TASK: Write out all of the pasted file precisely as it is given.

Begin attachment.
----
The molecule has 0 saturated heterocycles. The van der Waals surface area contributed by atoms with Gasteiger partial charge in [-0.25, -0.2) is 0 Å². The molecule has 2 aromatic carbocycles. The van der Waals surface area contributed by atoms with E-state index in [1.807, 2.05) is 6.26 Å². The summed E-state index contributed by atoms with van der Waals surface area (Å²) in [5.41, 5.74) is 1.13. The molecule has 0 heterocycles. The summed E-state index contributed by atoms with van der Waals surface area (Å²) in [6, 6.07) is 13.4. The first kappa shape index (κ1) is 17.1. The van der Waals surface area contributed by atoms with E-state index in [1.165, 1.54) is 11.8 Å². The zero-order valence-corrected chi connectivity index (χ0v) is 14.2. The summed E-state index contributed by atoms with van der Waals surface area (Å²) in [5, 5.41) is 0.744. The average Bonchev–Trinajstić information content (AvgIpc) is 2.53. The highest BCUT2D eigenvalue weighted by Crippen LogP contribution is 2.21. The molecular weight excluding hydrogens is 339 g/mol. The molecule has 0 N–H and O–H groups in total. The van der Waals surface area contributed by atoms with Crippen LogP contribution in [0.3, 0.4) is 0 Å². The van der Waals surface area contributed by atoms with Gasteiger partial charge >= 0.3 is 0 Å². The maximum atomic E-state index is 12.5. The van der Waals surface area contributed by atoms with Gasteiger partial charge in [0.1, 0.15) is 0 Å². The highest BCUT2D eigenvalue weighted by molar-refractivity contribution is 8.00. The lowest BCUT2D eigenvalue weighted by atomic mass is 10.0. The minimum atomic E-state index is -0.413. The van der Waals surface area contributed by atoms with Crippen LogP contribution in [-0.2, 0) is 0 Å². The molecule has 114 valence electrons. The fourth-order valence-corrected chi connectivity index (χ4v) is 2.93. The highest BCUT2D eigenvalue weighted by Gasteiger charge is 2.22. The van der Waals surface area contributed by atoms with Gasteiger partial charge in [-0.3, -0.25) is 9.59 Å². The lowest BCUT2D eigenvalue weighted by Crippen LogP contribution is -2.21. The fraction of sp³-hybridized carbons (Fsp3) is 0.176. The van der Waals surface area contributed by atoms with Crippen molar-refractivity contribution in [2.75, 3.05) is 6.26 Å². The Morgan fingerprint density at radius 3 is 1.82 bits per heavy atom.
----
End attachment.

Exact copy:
The molecule has 0 saturated heterocycles. The van der Waals surface area contributed by atoms with Gasteiger partial charge in [-0.25, -0.2) is 0 Å². The molecule has 2 aromatic carbocycles. The van der Waals surface area contributed by atoms with E-state index in [1.807, 2.05) is 6.26 Å². The summed E-state index contributed by atoms with van der Waals surface area (Å²) in [5.41, 5.74) is 1.13. The molecule has 0 heterocycles. The summed E-state index contributed by atoms with van der Waals surface area (Å²) in [6, 6.07) is 13.4. The first kappa shape index (κ1) is 17.1. The van der Waals surface area contributed by atoms with E-state index in [1.165, 1.54) is 11.8 Å². The zero-order valence-corrected chi connectivity index (χ0v) is 14.2. The summed E-state index contributed by atoms with van der Waals surface area (Å²) in [5, 5.41) is 0.744. The average Bonchev–Trinajstić information content (AvgIpc) is 2.53. The highest BCUT2D eigenvalue weighted by Crippen LogP contribution is 2.21. The molecular weight excluding hydrogens is 339 g/mol. The molecule has 0 N–H and O–H groups in total. The van der Waals surface area contributed by atoms with Crippen LogP contribution in [0.3, 0.4) is 0 Å². The van der Waals surface area contributed by atoms with Gasteiger partial charge >= 0.3 is 0 Å². The maximum atomic E-state index is 12.5. The van der Waals surface area contributed by atoms with Gasteiger partial charge in [0.1, 0.15) is 0 Å². The highest BCUT2D eigenvalue weighted by molar-refractivity contribution is 8.00. The lowest BCUT2D eigenvalue weighted by atomic mass is 10.0. The minimum atomic E-state index is -0.413. The van der Waals surface area contributed by atoms with Crippen LogP contribution in [-0.2, 0) is 0 Å². The molecule has 114 valence electrons. The fourth-order valence-corrected chi connectivity index (χ4v) is 2.93. The highest BCUT2D eigenvalue weighted by Gasteiger charge is 2.22. The van der Waals surface area contributed by atoms with Gasteiger partial charge in [-0.3, -0.25) is 9.59 Å². The lowest BCUT2D eigenvalue weighted by Crippen LogP contribution is -2.21. The fraction of sp³-hybridized carbons (Fsp3) is 0.176. The van der Waals surface area contributed by atoms with Crippen molar-refractivity contribution in [2.75, 3.05) is 6.26 Å². The Morgan fingerprint density at radius 3 is 1.82 bits per heavy atom.